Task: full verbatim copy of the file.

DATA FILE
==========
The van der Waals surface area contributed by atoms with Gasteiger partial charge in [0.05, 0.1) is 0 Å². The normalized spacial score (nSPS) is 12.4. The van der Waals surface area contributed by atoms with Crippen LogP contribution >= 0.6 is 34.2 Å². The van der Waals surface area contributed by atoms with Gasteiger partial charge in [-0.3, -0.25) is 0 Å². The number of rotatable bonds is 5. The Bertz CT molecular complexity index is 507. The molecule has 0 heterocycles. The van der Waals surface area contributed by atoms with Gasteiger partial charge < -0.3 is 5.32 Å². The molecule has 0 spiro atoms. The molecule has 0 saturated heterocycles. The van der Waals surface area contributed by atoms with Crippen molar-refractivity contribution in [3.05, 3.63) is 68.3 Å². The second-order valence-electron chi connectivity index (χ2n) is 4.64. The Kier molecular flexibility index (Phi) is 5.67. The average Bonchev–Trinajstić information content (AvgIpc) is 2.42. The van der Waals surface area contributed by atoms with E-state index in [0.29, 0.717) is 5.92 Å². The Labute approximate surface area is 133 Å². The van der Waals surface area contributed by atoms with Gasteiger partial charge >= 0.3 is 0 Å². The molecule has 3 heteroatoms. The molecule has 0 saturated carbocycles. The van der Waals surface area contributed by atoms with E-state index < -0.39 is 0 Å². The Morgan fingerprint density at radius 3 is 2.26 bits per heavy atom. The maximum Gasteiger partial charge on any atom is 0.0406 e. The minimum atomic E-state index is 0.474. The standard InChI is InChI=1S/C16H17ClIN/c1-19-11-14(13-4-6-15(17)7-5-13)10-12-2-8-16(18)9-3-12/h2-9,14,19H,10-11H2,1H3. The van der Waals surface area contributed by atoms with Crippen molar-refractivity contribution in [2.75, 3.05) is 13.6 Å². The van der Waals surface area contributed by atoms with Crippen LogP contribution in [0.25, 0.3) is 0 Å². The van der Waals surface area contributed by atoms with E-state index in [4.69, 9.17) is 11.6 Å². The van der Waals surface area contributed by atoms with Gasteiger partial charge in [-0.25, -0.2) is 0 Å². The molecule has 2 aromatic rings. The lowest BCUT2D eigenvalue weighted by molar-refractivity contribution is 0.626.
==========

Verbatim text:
The van der Waals surface area contributed by atoms with Gasteiger partial charge in [0.05, 0.1) is 0 Å². The normalized spacial score (nSPS) is 12.4. The van der Waals surface area contributed by atoms with Crippen LogP contribution >= 0.6 is 34.2 Å². The van der Waals surface area contributed by atoms with Gasteiger partial charge in [-0.3, -0.25) is 0 Å². The number of rotatable bonds is 5. The Bertz CT molecular complexity index is 507. The molecule has 0 heterocycles. The van der Waals surface area contributed by atoms with Gasteiger partial charge < -0.3 is 5.32 Å². The molecule has 0 spiro atoms. The molecule has 0 saturated heterocycles. The van der Waals surface area contributed by atoms with Crippen molar-refractivity contribution in [3.05, 3.63) is 68.3 Å². The second-order valence-electron chi connectivity index (χ2n) is 4.64. The Kier molecular flexibility index (Phi) is 5.67. The average Bonchev–Trinajstić information content (AvgIpc) is 2.42. The van der Waals surface area contributed by atoms with E-state index in [0.29, 0.717) is 5.92 Å². The Labute approximate surface area is 133 Å². The van der Waals surface area contributed by atoms with Gasteiger partial charge >= 0.3 is 0 Å². The molecule has 3 heteroatoms. The molecule has 0 saturated carbocycles. The van der Waals surface area contributed by atoms with E-state index < -0.39 is 0 Å². The Morgan fingerprint density at radius 3 is 2.26 bits per heavy atom. The maximum Gasteiger partial charge on any atom is 0.0406 e. The minimum atomic E-state index is 0.474. The standard InChI is InChI=1S/C16H17ClIN/c1-19-11-14(13-4-6-15(17)7-5-13)10-12-2-8-16(18)9-3-12/h2-9,14,19H,10-11H2,1H3. The van der Waals surface area contributed by atoms with Crippen molar-refractivity contribution in [2.75, 3.05) is 13.6 Å². The van der Waals surface area contributed by atoms with Crippen LogP contribution in [0.25, 0.3) is 0 Å². The van der Waals surface area contributed by atoms with E-state index in [4.69, 9.17) is 11.6 Å². The van der Waals surface area contributed by atoms with Gasteiger partial charge in [-0.25, -0.2) is 0 Å². The molecule has 2 aromatic rings. The lowest BCUT2D eigenvalue weighted by molar-refractivity contribution is 0.626.